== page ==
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Warren Gerds/Critic at Large: Review: Feats of acting drive ‘Three Days of Rain’ in Sturgeon Bay

Critic At Large

Isadoora Theatre Company

Edward DiMaio, left, Carrie Counihan and Dan Sallinen star in “Three Days of Rain” presented by Isadoora Theatre Company. (Company photo)


A GPS would be handy to get through the plotting of “Three Days of Rain.”

It is the kind of challenging, probing play that Isadoora Theatre Company favors above any other troupe in our region.

Written by Richard Greenberg, “Three Days of Rain” includes two key theatrical devices. One. Characters introduce themselves to the audience. Each explains him/herself a bit, and then melts into the story action. Two. Players play two roles. In the first act, the three actors portray a sister and a brother and their friend. In the second act, the actors become a parent of each of her/his first-act character.

In Act I, 1995, parental units are discussed from the perspective of their offspring (who tend not to pay full attention to what happened in BCE – Before the Child’s Era). In Act II, 1960, what really happened with the parents is explored.

My takeaway of what Richard Greenberg created: An adventure in theater (versus edification).

Each of the six characters has something of a barbed-wire personality.

This is absorbing to watch, particularly when the performance space is the size of your living room.

Three more performances of “Three Days of Rain” remain to Saturday, Nov. 16, in Inside/Out Theatre in the lower level of Margaret Lockwood Gallery.

Guided by ambitious director Richard C. Carlson, the presentation features super-ambitious players – Carrie Counihan, Dan Sallinen and Edward DiMaio.

The story: Golly gee, something about family dynamics in two generations among the really smart and talented, laced with secrets and code language and a special house with a misunderstood source of creation.

Performances are high level and dense. Each character is complex.

Walker tends to get under one’s skin. Outside the bounds of Manhattan, life is not worthy. Entitlement foregoes need for responsibility. Above all else, privilege. What counts most is my perspective and definitely not your feelings. That’s Walker. There is a great spoken description of him in the play – “exquisite perversity.”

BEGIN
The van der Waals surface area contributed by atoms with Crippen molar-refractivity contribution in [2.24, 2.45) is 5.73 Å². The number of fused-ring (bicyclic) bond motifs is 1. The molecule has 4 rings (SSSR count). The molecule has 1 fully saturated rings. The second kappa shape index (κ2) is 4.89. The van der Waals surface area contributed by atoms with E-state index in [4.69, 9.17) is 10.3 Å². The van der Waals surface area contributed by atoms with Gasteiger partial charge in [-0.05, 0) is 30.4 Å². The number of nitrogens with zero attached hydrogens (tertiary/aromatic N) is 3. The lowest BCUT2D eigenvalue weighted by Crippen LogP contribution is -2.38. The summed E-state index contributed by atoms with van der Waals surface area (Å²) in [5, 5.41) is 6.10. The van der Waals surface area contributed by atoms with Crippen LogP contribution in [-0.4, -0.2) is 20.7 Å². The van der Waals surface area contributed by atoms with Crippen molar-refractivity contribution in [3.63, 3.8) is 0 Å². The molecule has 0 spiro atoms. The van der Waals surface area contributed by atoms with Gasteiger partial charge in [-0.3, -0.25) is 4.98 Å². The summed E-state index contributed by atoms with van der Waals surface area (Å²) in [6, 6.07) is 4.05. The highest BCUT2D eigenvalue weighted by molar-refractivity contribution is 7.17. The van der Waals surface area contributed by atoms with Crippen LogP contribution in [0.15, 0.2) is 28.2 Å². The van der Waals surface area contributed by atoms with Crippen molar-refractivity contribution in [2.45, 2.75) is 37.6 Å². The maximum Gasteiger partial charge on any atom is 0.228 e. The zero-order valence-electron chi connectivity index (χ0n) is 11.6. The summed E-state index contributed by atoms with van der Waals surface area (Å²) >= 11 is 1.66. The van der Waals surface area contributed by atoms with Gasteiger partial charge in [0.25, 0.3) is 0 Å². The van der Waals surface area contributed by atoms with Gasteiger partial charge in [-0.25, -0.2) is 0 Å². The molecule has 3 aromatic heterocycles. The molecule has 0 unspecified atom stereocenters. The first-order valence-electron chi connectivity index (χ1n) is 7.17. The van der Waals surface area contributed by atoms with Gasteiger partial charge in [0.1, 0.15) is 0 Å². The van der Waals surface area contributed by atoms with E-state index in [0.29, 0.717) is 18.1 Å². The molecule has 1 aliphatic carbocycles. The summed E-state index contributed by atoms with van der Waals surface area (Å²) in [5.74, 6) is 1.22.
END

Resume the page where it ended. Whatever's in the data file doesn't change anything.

Walker kind of/sort of drives what happens in the story, as would a wedge.

Key elements are a meeting in Act I for the division of property, which includes a house that is revered in topmost architectural circles, and the existence of a parent’s journal that includes a reference to “three days of rain.” The players fill in the rest in detail in well-played demanding performance.

The basics of the players:

Dan Sallinen in Act I is Walker, an abrasive sort; in Act II is Ned, Walker’s father, whose stutter is catalytic in his being.

Carrie Counihan in Act I is Nan, grasping at normalcy that’s out of grasp for her brother, Walker; in Act II is Lina, Nan/Walker’s mother, who is a clever Southern belle searching for completion.

Edward DiMaio in Act I is Pip, acute-minded son of the architectural partner of Ned; in Act II is Theo, Pip’s brilliant yet doubt-ridden father.

The performances breathe determination – so many details and nuance gripped in concentration.

With Isadoora Theatre Company productions, the play’s the thing over backdrops, which tend to be marginal. In “Three Days of Rain,” the location is an apartment seen in two years. The space includes such set pieces as a bed and an architect’s drawing table, with an imagined view of Manhattan, save of a chalk drawing of its skyline. Time changes by way of lighting.

This is a play of the mind – one that massages the intellect.


Creative: Playwright – Richard Greenberg; director Richard C. Carlson; production stage manager – Martha Todd; lighting design – Daniel Sallinen Jr.; costumes and props – Martha Todd; set design – Richard C. Carlson, Carrie Counihan, Dan Sallinen; carpentry – Cory Miller; lights and sound – Daniel Sallinen Jr., Marcel Bruyere; stage artwork – Laney Daniels, Daniel Sallinen Jr.; Venetian church photography – Edward DiMaio


Act I

Walker – Dan Sallinen

Nan – Carrie Counihan

Pip – Edward DiMaio

Act II

Ned – Dan Sallinen

Lina – Carrie Counihan

Theo – Edward DiMaio

Running time: Two hours, 15 minutes

Remaining performances: 7:30 p.m. Nov. 15, 2 and 7:30 p.m. Nov. 16



THE VENUE: Margaret Lockwood Gallery’s Inside/Out Theatre is located at 7 S. 2nd Ave. in Sturgeon Bay. The space is a variation on black box theater. Some spaces are equipped for that style. This space is adapted to be a theater space. The ceiling is open with a steel beam and ventilation system metalwork. The floor is concrete. The space is in the lower level of the art gallery/studio, with the entrance along a winding sidewalk from the Michigan Street side of the building. The space is a kind of/sort of walk-in basement, though a step beyond that. Adjacent in a hallway are restrooms. For “Three Days of Rain,” a door on a north interior wall leads to an imagined inside of an apartment on the upper level of a building. The hallway doubles as an imagined route to another room in the apartment. The space suits theater that is especially up close and personal.

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